EMC Newspaper Article on Chad Clifford’s School

Highlands Wilderness man teaches primitive skills

by Amy Hogue

EMC News – It isn’t everyone who can step into the woods armed with nothing more than a pocket knife and their own wits and have the skills needed to survive. Chad Clifford is one of the few true remaining wilderness men – possessing the skills and knowledge to not only make primitive weapons and natural cordage, but also start a fire, track animals and build primitive shelters.

Bow making in Ottawa

Through Clifford’s company, Wilderness Rhythms, based out of the Madawaska Land Trust Conservancy site (and one of the seven wonders of Lanark County) Blueberry Mountain, or cliffLAND, Clifford offers that knowledge to anyone who is interested in moving closer to nature. Clifford lives on the 1,250-acre property with his parents, Jean and Howard, his wife, Tania, and their three-year-old daughter, Sienna.

Clifford believes that traditional, true bushcraft is something not often found among the typical outdoor enthusiast. For Clifford and other bushcraft teachers, these skills are learned as a result of a lifetime dedicated to amassing knowledge from a variety of sometimes unlikely sources.

While in the woods, Clifford tries to wear only natural fibres and isn’t a fan of modern wilderness equipment, following the teachings of John Muir and Henry David Thoreau, who strove to protect the wilderness. Clifford believes that by bringing artificial equipment and fibres with you in the bush, “you are just bringing the factory into the woods.”

Wilderness Rhythms specializes in traditional bushcraft, nature interpretation and primitive skills, offering courses such as Primitive Bow Making, Inuit Kayak Building, Lost Proofing, Tracking, and Bushcraft and Nature Interpretation.

Primitive Bow Making is a two day course where students make their own “flat bow,” or “self bow” from a single piece of wood, often a stave taken from trees such as ironwood, elm, and white ash. During the two day course, Clifford helps students to “take away everything that isn’t the bow” leaving them with a finished product capable of using for hunting or sport archery.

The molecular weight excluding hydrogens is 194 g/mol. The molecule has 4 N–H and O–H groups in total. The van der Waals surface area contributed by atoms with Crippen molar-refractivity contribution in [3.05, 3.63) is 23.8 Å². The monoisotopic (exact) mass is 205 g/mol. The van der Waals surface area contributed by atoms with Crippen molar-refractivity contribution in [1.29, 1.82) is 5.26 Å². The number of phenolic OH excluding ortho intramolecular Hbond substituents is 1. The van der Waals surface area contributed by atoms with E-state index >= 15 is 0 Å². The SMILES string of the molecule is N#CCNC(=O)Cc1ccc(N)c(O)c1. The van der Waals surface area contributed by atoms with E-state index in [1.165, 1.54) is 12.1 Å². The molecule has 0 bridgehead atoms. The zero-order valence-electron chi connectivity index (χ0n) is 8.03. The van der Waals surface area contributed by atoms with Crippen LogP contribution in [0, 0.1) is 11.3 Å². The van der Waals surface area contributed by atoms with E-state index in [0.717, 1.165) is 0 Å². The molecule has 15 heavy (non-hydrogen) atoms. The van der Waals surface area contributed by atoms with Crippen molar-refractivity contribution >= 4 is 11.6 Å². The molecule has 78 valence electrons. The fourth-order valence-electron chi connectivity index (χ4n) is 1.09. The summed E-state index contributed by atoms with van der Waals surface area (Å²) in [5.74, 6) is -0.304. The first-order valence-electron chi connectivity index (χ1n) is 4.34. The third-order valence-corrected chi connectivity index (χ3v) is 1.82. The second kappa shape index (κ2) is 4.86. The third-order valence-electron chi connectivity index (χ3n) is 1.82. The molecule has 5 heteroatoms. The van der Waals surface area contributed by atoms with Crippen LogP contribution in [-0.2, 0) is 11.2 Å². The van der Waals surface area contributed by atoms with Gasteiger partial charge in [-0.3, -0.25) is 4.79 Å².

Using only three tools – a draw knife, spoke shave and rasp – Clifford teaches students how to turn a piece of wood into a weapon. As an added component to the course, Clifford also demonstrates how to make wooden arrows.

Wilderness Rhythm’s Tracking course is a one day course that Clifford stresses is “not geared towards hunting.” Instead, Clifford helps students learn to separate tracks and identify species. Through the use of a tracking box, (a box filled with sand), students walk through the box and learn to distinguish the differences in gait that comes from different elements such as an added weight or a turned head.

Wilderness Rhythm’s most popular course, Bushcraft and Nature Interpretation, is a four day, intensive course teaching survival skills that covers virtually everything covered in the other courses.

“I’m not going to teach people how to set up a tent and work a Coleman stove, they come with instruction manuals in the package for that,” Clifford explained, adding that his four day course, Bushcraft and Nature Interpretation, “keeps you looking at nature, really gets you into nature” and covers everything from his other courses, including survival skills.

Students are invited to camp on cliffLAND during the duration of the Bushcraft course and washroom facilities are available. Clifford stresses that although students can camp, they do not move camp every day, explaining this detracts from the time available for instruction.

“If you are setting up and taking down camp every day, you lose that time…I want to spend the whole time floating around in the woods,” Clifford explained.

Clifford said he became interested in nature from an early age, calling his interest “a natural progression” beginning with attending camp as a child before moving on to camp counsellor and gradually gaining more knowledge and experience to lead him to where he is now.

His traditional education includes an undergraduate degree in Science and Outdoor Recreation from Lakehead University and a Masters degree from the University of Alberta, along with teachers college. His hands on experience reaches far beyond the norm, having sought out instruction from primitive skills gurus such as Tom Brown Jr. and Mors Kochanski. Clifford also spent time in the arctic, teaching “Land Skills” to Inuit Youth.

As an expert in wilderness skills, Clifford’s knowledge has been highly sought after. Clifford teaches wilderness skills at the Carp Ridge Eco-Wellness Centre in Carp, a 190-acre forest located outside of Carp, Ontario, and was also the traditional and survival skills resource person for the BBC survivor show, “Bare Necessities.”

For Clifford, the search for knowledge of bushcraft and primitive skills continues.

“I’m still learning,” Clifford said, “You meet people who teach skills, and there is always someone out there who can teach you something.”